Salar de Uyuni Holidays

Tucked away in the southwest of the country, Salar de Uyuni is the largest salt flat in the world. This astonishing natural phenomenon extends over 4,000 square miles and contains an estimated 10 billion tons of salt. It sits at 3,650 metres on an Andean plateau where the air is extremely dry and clear. With a variation in altitude of less than one metre it is also one of the flattest places on earth, which makes it an ideal location for satellite calibration.
There is little wildlife or vegetation but the area supports over 80 bird species, the most well known being the three species of flamingo that nest here when the salar is covered with water. For the best view of the flats take an incredible walk to the centre and climb the Isla Incahuasi, a small hill covered in cactus. This extraordinary pure white expanse attracts visitors from all over the world and you can even stay in a hotel built from the local salt.
Uyuni is also the base for visits to the stunning coloured lakes, which include green Laguna Verde and red Laguna Colorada. The colours are the result of salts and other minerals and they shift beautifully as the sediments are disturbed by the wind and sun. The lakes are situated in some of the wildest and most spectacular scenery in the world, in the fantastic 2,760 square mile Avaroa National Reserve. Often called Bolivia’s Yellowstone, here you will see active volcanoes, geysers, hot springs and fumaroles.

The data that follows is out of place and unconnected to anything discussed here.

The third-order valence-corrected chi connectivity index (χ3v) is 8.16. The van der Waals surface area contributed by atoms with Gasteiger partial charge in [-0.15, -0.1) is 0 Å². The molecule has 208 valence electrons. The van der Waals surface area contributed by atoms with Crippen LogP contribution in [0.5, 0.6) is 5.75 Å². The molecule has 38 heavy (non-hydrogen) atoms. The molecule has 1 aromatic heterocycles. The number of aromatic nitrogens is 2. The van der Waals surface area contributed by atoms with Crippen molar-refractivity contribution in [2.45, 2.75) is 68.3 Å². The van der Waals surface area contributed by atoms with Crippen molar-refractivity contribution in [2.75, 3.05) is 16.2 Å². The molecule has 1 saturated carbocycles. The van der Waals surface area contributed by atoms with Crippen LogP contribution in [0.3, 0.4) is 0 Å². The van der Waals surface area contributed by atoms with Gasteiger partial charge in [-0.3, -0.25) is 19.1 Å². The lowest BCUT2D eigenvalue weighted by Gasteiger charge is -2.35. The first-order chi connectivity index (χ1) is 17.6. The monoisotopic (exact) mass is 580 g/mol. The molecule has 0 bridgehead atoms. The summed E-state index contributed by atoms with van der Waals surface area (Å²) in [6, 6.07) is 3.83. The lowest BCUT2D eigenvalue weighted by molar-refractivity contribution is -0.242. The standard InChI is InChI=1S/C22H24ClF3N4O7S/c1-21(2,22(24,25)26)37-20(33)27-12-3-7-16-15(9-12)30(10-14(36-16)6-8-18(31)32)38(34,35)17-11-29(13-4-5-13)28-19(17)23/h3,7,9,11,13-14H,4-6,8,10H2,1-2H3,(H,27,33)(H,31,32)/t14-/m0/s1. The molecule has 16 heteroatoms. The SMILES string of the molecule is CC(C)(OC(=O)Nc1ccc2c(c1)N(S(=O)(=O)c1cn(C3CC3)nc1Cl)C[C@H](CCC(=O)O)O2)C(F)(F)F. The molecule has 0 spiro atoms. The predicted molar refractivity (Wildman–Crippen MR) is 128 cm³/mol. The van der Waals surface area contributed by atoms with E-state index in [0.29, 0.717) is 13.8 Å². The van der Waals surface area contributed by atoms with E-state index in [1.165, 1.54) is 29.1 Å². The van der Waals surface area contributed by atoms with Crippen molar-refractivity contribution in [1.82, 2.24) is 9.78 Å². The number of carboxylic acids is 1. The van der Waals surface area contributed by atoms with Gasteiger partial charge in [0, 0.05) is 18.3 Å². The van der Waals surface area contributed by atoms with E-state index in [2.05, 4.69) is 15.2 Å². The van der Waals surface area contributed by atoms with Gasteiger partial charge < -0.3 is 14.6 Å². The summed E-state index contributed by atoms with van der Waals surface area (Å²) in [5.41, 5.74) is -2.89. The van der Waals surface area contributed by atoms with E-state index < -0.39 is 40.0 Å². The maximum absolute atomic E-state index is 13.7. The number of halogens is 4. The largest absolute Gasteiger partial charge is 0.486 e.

ALL OUR SALAR DE UYUNI HOLIDAYS ARE FINANCIALLY PROTECTED wherever in the world you live. Selling holidays for over 15 years.
The reserve is dedicated to protecting its 40 bird species, including the rare indigenous flamingos. The lakes are dominated by the 5900-metre volcano Licancabur and you can combine them with a trip to the Salar and even climb the volcano.
Just two miles away from Uyuni you will find the famous Antique Train Cemetery, dating from the collapse of mining here in the 1940’s. British engineers built the line around 1890 to carry minerals to Pacific Ocean ports and the rusting remains of the ill-fated trains are an evocative and fascinating sight.
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